On a recent trip, a friend asked me a tough question: Which of Korea’s temples is my favorite? I pondered the question for a moment.
Of course, I haven’t visited all of Korea’s some 100 temples, but from the good number I’ve seen so far, my favorite has to be Beopjusa Buddhist Temple (법주사), a fantastic complex located on the southwestern slopes of Mt. Songnisan (속리산) in North Chungcheong Province.
Beopjusa Buddhist Temple was founded by the great monk Uishinjosa (의신조사) in 553 during the Silla Kingdom.
Although the magnificent temple is dedicated to the worship of the Maitreya Buddha, it was built with the hope that ancient Korea’s Three Kingdoms would be reunified. Sadly, Some 14 centuries later millions are still hoping for a unified Korean peninsula.
In the meantime, Beopjusa remains a beautiful place to admire the balance between nature- and human-made things.
On the temple’s grounds, distinguished wooden structures dating from the early 1600s are located amidst dramatic, pine-covered peaks while ancient graffiti is etched into huge granite boulders.
Upon entering Beopjusa Buddhist Temple‘s main temple gate, a sole towering pine tree stands on either side of the stone pathway.
If you walk past these trees and through another gate, Beopjusa’s grandest building comes into focus. Palsangjeon (팔상전), a five-story pagoda, is the only one of its kind left in Korea.
The 22.7-meter tall blue tower was originally built in 553, but rebuilt in 1624, after the entire temple compound was destroyed during the Japanese invasions of the late 16th century.
But while Beopjusa’s wood buildings easily burned, its stone and iron works endure. Three of my favorites date from the eighth century. The Beopjusa Seogyeonji (법주사 석연지) is an octagonal pagoda with a cloud-motif decorating its pedestal. On top of it is a huge lotus-shaped pond.
Another treasure is the Two-Lion Stone Lantern, which was built in 720. But maybe most curious of all is an enormous iron pot. Cast during the Goryeo Dynasty, it’s said to be big enough to cook rice for 3,000 monks, which is how many were lived at Beopjusa centuries ago.
More recently constructed is the Golden Maitreya Statue of National Unification. In 1990, at a cost of $4 million, the 33-meter-high, 160-ton Buddha was erected.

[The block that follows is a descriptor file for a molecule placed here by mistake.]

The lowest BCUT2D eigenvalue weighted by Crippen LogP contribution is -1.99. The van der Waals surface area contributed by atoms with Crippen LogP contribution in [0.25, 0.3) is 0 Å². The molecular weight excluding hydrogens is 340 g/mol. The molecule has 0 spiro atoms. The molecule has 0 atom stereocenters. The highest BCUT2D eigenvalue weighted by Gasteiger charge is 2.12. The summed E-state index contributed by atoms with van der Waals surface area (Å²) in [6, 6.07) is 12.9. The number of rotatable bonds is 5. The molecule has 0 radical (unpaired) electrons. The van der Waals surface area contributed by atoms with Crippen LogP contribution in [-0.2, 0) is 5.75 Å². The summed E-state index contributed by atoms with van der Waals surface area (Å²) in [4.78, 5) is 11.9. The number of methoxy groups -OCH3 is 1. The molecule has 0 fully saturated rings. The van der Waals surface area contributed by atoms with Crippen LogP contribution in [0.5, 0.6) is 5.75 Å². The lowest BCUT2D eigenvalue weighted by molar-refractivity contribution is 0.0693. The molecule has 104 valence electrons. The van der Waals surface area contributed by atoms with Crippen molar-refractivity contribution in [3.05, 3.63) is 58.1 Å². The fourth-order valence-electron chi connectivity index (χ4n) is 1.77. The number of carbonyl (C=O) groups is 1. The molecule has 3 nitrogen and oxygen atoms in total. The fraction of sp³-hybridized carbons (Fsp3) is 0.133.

Covered in gold leaf, the Buddha was made possible by over 30,000 donations. Sitting at the site of the original temple’s main hall, it’s an impressive addition that complements the site.
Outside the temple complex but nearby are a few other great sights. The Jeongipumsong Pine Tree (정이품송) is said to be about 600 years old. The tree was granted a ministerial title when it reportedly lifted its branches in order to let King Sejo’s palanquin pass in the mid 15th century.
Sadly, in recent years several branches were damaged by snow and ice, though what remains is still beautiful.
Of course, being set on the side of Mt. Songnisan, several hiking trails are accessible. Although you probably won’t ride to the top of Munjangdae (문장대) in a coach like King Sejo did in 1464, it should only take you a couple of hours on foot
For your information…
|Admission Price:||4,000 won entry for adults, 2,000 for youth, 1,000 for children. Additional charge for parking.|
|Address:||North Chungcheong Province, Boeun-gun, Songnisan-myeon, Beopjusa-ro 405|
|Directions:||Take Seoul Metro Line 2 to Gangbyeon Station for Dong Seoul Bus Terminal. Buses depart frequently for Cheongju (청주). Be sure it’s not Chungju (충주). From Cheongju, take a bus from Boeun Intercity Terminal. Buses take ~20 min. and run every half hour between 06:30-20:10. The temple is a 20-min. walk from Songnisan Intercity Terminal.|
Last updated September 17th, 2019